Posts tagged internet
Google has plans to expand its operations in Indonesia with a potentially large investment. There is speculation the company will spend anywhere between US$100 million and $1 billion, with Indonesia’s Investment Coordinating Board (BKPM) optimistic the amount will be larger than Google has invested in other ASEAN nations.
Google’s chairman Eric Schmidt met this week with Indonesian Vice President Boediono and high level government ministers to set out the proposals. Google is eager to begin its Indonesian expansion as soon as possible, but is apparently still seeking clarification over online advertising regulations, security, and government involvement in the country’s obligatory local data centers.
Schmidt was in Bali this week as the keynote speaker at the ASEAN Regional Entrepreneur Summit 2011 and was quoted as being surprised by the amount of independent business activity in Indonesia. He said the country’s business environment was very similar to the USA in terms of interconnectivity, market homogeny and large population.
He also met with members of the Indonesian Association of Young Entrepreneurs, where he reportedly told them a reduction in government intervention would speed up Google’s plans to establish an Indonesian base.
Entrepreneurship is a hot topic in Indonesia this week after the Global Entrepreneurship Program Indonesia (GEPI) event in Bali. This article in the Christian Science Monitor adds strength to the BBC’s earlier claim that Indonesia is the best place in the world to be an entrepreneur in 2011.
It’s not Indonesia’s politics or established structures that created this environment, though. In fact, entrepreneurs there seem to thrive despite excessive regulation, poor access to finance and inadequate physical infrastructure. Instead it is Indonesia’s unique cultural environment: a young population, many tech-savvy and with overseas education, leading the way. Young entrepreneurs are looking at their country and trying to solve its problems piece by piece with the resources available.
Indonesia is embracing modern methods and techniques to interact. The country is already home to the world’s second largest Facebook population and its third-largest on Twitter. There’s a proportionately large number of mobile internet users and around 700 active tech start-ups, with a new one each week.
The United States is doing what it can to support the entrepreneurial wave in Muslim-majority countries, and it is Indonesia that has been quickest to make the most of it. The Global Entrepreneurship Program is a US State Department initiative funded in part by USAID and Indonesian partners, and last week’s GEPI event drew at least 11 major US-based angel investors.
source & article: Christian Science Monitor
Here’s a great video, made by a group of students at Singapore Management University (SMU), on why Indonesia is “the next big thing in digital media”. Put simply, Indonesia’s highly sociable culture and huge population are a perfect match for an internet where interactivity and crowdsourcing rule the day. Advertising and e-commerce revenues are set to soar with online traffic coming mainly from internet cafes and mobile devices, particularly the Blackberry. Mobile penetration is set to hit 97.8% by the end of this year.
Check out the video to see the stats and the group’s five main Indonesian digital media trends to follow:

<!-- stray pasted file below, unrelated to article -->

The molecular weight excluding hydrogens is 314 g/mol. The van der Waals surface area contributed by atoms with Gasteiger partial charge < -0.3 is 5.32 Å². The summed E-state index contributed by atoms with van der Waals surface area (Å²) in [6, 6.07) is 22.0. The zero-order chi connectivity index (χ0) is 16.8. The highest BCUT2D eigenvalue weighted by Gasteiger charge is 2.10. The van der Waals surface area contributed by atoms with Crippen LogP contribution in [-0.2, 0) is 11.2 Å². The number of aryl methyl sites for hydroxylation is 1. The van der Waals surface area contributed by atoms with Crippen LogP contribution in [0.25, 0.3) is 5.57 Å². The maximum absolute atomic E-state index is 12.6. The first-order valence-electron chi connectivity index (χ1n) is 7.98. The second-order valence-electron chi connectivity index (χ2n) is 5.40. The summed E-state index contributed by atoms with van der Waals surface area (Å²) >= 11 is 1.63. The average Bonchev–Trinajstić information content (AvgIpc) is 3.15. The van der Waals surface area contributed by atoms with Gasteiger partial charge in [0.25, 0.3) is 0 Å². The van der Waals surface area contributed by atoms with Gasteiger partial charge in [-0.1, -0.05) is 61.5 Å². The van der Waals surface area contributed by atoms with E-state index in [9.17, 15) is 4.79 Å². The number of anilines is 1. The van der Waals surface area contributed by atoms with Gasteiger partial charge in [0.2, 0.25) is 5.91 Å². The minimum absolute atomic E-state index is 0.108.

Indonesia is already the world’s second largest country on Facebook (35.4 million users), the fourth largest on Twitter, and 33% of the country’s internet users are also bloggers. It is also home to major startups Koprol (social networking) and Tokopedia (online marketplace), with other up and comers already getting attention overseas.
source & details: SMU wiki
Google this week opened a new office in Kuala Lumpur, saying Malaysia’s “highly skilled workforce, multicultural diversity and business friendly environment” were major factors in deciding to locate its second Southeast Asian office there. Its only other physical presence in the region is in Singapore, which opened together with a South Korean location in 2007.
The move is a sign of confidence in Southeast Asia’s growing internet economy and demand for localized online services, like Google’s AdSense and StreetView. Malaysia currently has 17 million total internet users and 55.6% household broadband penetration.
Google hasn’t said exactly how much it will invest in Malaysia and some have played down the announcement, but the company says the KL office is a first step to exploring further opportunities with its partners in Malaysia, which have included the Ministry of International Trade and Industry. The company wants to focus on consumers and providing more affordable services to small/mid-sized businesses (SMBs), who can use the services to increase access international markets.
Malaysia’s Packet One Networks Sdn Bhd (P1), who teamed up with South Korea’s SK Telecom (SKT) in June 2010, plans to increase broadband and 4G wireless internet coverage and make Malaysia a regional telecommunications hub.
P1 will invest RM200 million (US$65.6 million) more this year to build capacity and enhance its services. It currently has 46% broadband coverage in West Malaysia and plans to boost that to 52%. SKT, who purchased a 25.8% share of P1 for US$100 million, has helped the company with an operations efficiency program that saw them build a 4G subscriber base of 280,000 customers. Their target is to make 4G available to 65% of the Malaysian population by 2012.
P1′s largest stakeholder remains Green Packet, and Intel also invested RM50 million ($16.4 million) to help set up a nationwide WiMax network. The ASEAN region currently has only 35% broadband penetration, representing a huge opportunity for service providers.
Singapore-Malaysia roaming charges to fall
In good news for cross-border customers, regulators Singapore and Malaysia have reached an agreement that will hopefully see mobile phone roaming charges drop 30% for voice calls and 50% for text messages. The governments will present their plan to local providers such as Singapore’s SingTel, M1 and StarHub, with a view to improving relations and realizing the economic benefits of increased movement and communications between the two countries.
source & article: Bernama